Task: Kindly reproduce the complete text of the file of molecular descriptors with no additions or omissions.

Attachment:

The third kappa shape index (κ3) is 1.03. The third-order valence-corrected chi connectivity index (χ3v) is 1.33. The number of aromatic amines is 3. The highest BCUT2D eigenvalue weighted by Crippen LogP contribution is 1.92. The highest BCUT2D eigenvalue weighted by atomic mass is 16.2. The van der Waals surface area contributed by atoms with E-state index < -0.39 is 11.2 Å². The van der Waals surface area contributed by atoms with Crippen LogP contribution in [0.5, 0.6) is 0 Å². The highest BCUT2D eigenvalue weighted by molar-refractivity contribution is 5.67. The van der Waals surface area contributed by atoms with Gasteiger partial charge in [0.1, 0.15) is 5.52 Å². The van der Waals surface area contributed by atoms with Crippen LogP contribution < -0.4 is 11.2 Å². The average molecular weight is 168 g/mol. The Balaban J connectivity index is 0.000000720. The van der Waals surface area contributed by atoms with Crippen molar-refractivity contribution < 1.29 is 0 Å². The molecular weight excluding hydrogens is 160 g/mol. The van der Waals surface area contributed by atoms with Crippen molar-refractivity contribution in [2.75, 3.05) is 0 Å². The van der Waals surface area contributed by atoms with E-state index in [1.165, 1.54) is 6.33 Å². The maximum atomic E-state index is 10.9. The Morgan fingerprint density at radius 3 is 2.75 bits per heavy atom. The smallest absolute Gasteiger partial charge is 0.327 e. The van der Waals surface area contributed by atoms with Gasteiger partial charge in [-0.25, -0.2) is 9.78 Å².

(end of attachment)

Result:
The third kappa shape index (κ3) is 1.03. The third-order valence-corrected chi connectivity index (χ3v) is 1.33. The number of aromatic amines is 3. The highest BCUT2D eigenvalue weighted by Crippen LogP contribution is 1.92. The highest BCUT2D eigenvalue weighted by atomic mass is 16.2. The van der Waals surface area contributed by atoms with E-state index < -0.39 is 11.2 Å². The van der Waals surface area contributed by atoms with Crippen LogP contribution in [0.5, 0.6) is 0 Å². The highest BCUT2D eigenvalue weighted by molar-refractivity contribution is 5.67. The van der Waals surface area contributed by atoms with Gasteiger partial charge in [0.1, 0.15) is 5.52 Å². The van der Waals surface area contributed by atoms with Crippen LogP contribution < -0.4 is 11.2 Å². The average molecular weight is 168 g/mol. The Balaban J connectivity index is 0.000000720. The van der Waals surface area contributed by atoms with Crippen molar-refractivity contribution < 1.29 is 0 Å². The molecular weight excluding hydrogens is 160 g/mol. The van der Waals surface area contributed by atoms with Crippen molar-refractivity contribution in [2.75, 3.05) is 0 Å². The van der Waals surface area contributed by atoms with E-state index in [1.165, 1.54) is 6.33 Å². The maximum atomic E-state index is 10.9. The Morgan fingerprint density at radius 3 is 2.75 bits per heavy atom. The smallest absolute Gasteiger partial charge is 0.327 e. The van der Waals surface area contributed by atoms with Gasteiger partial charge in [-0.25, -0.2) is 9.78 Å².